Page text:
John Blewett and a friend spent 13 weeks in 1978 following odd clues and racing thousands of other people to find a case of whiskey hidden somewhere in New York. Thanks to some good amateur sleuthing, persistence and luck, they beat everybody to the booze hidden atop a Manhattan skyscraper.
Now 32 years later, Blewett hopes to search the jungles of the South Pacific island nation of Tonga to find another case. This time, there's a $100,000 prize attached to the whiskey.
Between 1967 and 1991 distiller Canadian Club hid 25 cases of whiskey in remote locations around the world, including Mt. Kilimanjaro, the Great Barrier Reef and the North Pole, and released clues through a series of ads in Life, Look and other magazines to where the cases were hidden.
However, not all of the cases were found. In fact, nobody has been able to locate one successfully since 1980, leaving nine crates still hidden in their original spots.
So Canadian Club decided to revive its 1960s marketing campaign and recruit treasure hunters though a competition to find the case in Tonga.
Blewett, who is now 56 and lives in Rhode Island, is one of 16 American and Canadian semifinalists (half are from each nation) vying for eight spots on the Tonga expedition. The public is voting on video entries at Canadian Club's website through the end of the month. All but two are men.
"I'll be the one who finds it. It's just a gut feeling," Blewett told ABC News. "I looked at the other videos. I've got it over those guys."
Canadian Club originally started the campaign to promote its drink to men who wanted to relax after an adventure -- "guys that wanted to get out of the house and try different things," said Brian Stockard, brand manager for Canadian Club.
"At the time there wasn't a cash prize," he said. "It was about finding the case and telling the world about it."
Searchers went to extremes to find cases. In 1968, David Mattoon was a young groom who hijacked his honeymoon and brought his wife Diana to the jungle to search for a case hidden at Venezuela's Angel Falls. She thought they were going to a Mexican beach for a relaxing honeymoon until her new husband told her the real plan on the plane.
Canadian Club Search for Missing Whiskey Cases
The Tonga case was one of three hidden in 1991. But Canadian Club was sold shortly after it was placed in the jungle and no clues ever were released to the public.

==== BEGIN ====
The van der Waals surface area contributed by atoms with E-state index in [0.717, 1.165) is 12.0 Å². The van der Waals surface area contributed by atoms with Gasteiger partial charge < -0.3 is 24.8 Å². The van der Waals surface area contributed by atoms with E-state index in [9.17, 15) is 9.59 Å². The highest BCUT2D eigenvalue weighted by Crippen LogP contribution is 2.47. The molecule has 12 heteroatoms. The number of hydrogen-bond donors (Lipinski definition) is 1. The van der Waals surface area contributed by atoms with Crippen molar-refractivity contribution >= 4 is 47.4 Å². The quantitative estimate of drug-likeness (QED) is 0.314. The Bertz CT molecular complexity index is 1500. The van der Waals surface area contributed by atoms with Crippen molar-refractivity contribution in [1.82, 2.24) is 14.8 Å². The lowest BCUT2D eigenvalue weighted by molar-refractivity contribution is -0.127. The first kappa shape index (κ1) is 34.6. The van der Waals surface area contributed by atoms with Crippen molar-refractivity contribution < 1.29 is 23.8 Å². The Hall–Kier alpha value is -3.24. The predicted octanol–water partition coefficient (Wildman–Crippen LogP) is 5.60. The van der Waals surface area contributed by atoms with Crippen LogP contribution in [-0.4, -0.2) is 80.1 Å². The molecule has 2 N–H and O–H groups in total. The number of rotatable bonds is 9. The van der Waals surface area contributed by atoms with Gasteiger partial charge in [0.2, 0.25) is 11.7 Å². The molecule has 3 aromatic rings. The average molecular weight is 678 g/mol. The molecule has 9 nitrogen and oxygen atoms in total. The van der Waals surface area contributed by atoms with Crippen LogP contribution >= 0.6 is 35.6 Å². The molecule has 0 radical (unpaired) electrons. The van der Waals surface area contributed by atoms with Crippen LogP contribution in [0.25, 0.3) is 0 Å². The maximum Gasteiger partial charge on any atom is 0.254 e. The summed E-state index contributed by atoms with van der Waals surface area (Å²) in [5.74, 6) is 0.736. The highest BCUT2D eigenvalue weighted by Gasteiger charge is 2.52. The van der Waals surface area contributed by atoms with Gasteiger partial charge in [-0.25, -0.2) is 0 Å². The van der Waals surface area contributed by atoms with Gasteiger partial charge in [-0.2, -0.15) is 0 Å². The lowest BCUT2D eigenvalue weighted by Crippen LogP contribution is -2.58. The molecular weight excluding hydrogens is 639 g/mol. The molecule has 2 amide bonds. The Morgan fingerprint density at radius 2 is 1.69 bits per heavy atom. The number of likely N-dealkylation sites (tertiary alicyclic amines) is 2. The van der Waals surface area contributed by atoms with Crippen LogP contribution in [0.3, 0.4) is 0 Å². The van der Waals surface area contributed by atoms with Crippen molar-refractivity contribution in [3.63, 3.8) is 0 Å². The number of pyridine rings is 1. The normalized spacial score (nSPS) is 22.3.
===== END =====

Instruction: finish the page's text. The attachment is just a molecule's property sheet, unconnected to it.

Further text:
Canadian Club, now owned by Fortune Brands, Inc., knows the general location of the case but hasn't verified that somebody hasn't already found it in the past two decades.
"Part of the mystery is that we're not entirely sure that the case is there," Stockard said. "The promotion was set up to have a crew go out any help us find it versus us going out and trying to find it ourselves."
Blewett thinks he has a leg up on other contestants based on his past experience with the competition and his current treasure hunting through geocaching, a GPS-assisted search challenge.
Blewett works for the Navy doing sea trials of submarines for foreign countries. In his spare time he races sailboats and rides his motorcycle -- he used to ride it through the dirt but his wife stopped him after he broke one too many bones.
Blewett is reentering the hunt because he's always wanted to go to the South Pacific. Canadian Club invited him to the launch event of this new promotion. It was there, he said, that he decided once again to search for a case of whiskey.
"If I don't win it, it's OK. Getting to Tonga is a win for me," he said.
But if he does, the 12 bottles will be shared with all his friends who are voting for him.
"And then the wife has plans for all the money," Blewett said.
Finding Hidden Treasure in New York City
Back in 1978, Blewett and his friend Tim Jackson joined the search just for the excitement.
"It was a lot of fun wondering around the city following the clues," he said. "It took us to a lot of places in the city that we hadn't been to."
Clues included, "board a train that some think was named after the smoothest whisky in 87 lands." The answer: the former "CC" subway line. Treasure hunters were instructed to get off at a station "near Adam Van Den Berg's cow pasture."
"We basically spent a whole day in the library looking at the old maps," Blewett said. The pasture turned out to be near the World Trade Center.
Other clues were too complex and perplexed many in the city. Canadian Club had to create a phone line dedicated to giving updated weekly clues. More than 13,000 calls came in each week.
Eventually, the clues led Blewett and Jackson to a penthouse office on Madison Avenue. They told the receptionist they were seeking the case. It was under her desk.
"She'd been sitting on it all this time," Blewett said.
The pair split the booze, with Jackson taking the case cover and Blewett the bottom. He finally threw it out two years ago as part of a process of cleaning out his house to eventually retire to Florida.
While Blewett said he enjoys the taste of Canadian Club, don't expect to see him with a glass anytime soon.
He explained: "I'm a beer drinker, for the most part."